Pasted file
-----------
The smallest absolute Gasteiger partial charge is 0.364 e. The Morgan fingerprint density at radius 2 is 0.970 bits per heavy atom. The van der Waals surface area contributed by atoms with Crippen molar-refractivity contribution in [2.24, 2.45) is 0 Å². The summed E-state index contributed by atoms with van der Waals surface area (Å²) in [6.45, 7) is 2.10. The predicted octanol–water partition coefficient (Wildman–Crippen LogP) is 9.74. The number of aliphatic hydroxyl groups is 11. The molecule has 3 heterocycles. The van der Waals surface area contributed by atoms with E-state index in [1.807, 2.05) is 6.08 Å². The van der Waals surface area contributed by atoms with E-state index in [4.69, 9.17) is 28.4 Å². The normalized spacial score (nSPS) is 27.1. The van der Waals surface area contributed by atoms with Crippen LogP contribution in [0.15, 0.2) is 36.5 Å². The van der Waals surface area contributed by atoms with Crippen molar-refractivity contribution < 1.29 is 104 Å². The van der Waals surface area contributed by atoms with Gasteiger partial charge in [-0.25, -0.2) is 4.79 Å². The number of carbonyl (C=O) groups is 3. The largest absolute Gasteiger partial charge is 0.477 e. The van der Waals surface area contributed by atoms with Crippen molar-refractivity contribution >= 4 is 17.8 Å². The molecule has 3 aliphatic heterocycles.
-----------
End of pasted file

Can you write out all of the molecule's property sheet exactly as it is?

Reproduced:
The smallest absolute Gasteiger partial charge is 0.364 e. The Morgan fingerprint density at radius 2 is 0.970 bits per heavy atom. The van der Waals surface area contributed by atoms with Crippen molar-refractivity contribution in [2.24, 2.45) is 0 Å². The summed E-state index contributed by atoms with van der Waals surface area (Å²) in [6.45, 7) is 2.10. The predicted octanol–water partition coefficient (Wildman–Crippen LogP) is 9.74. The number of aliphatic hydroxyl groups is 11. The molecule has 3 heterocycles. The van der Waals surface area contributed by atoms with E-state index in [1.807, 2.05) is 6.08 Å². The van der Waals surface area contributed by atoms with E-state index in [4.69, 9.17) is 28.4 Å². The normalized spacial score (nSPS) is 27.1. The van der Waals surface area contributed by atoms with Crippen LogP contribution in [0.15, 0.2) is 36.5 Å². The van der Waals surface area contributed by atoms with Crippen molar-refractivity contribution < 1.29 is 104 Å². The van der Waals surface area contributed by atoms with Gasteiger partial charge in [-0.25, -0.2) is 4.79 Å². The number of carbonyl (C=O) groups is 3. The largest absolute Gasteiger partial charge is 0.477 e. The van der Waals surface area contributed by atoms with Crippen molar-refractivity contribution >= 4 is 17.8 Å². The molecule has 3 aliphatic heterocycles.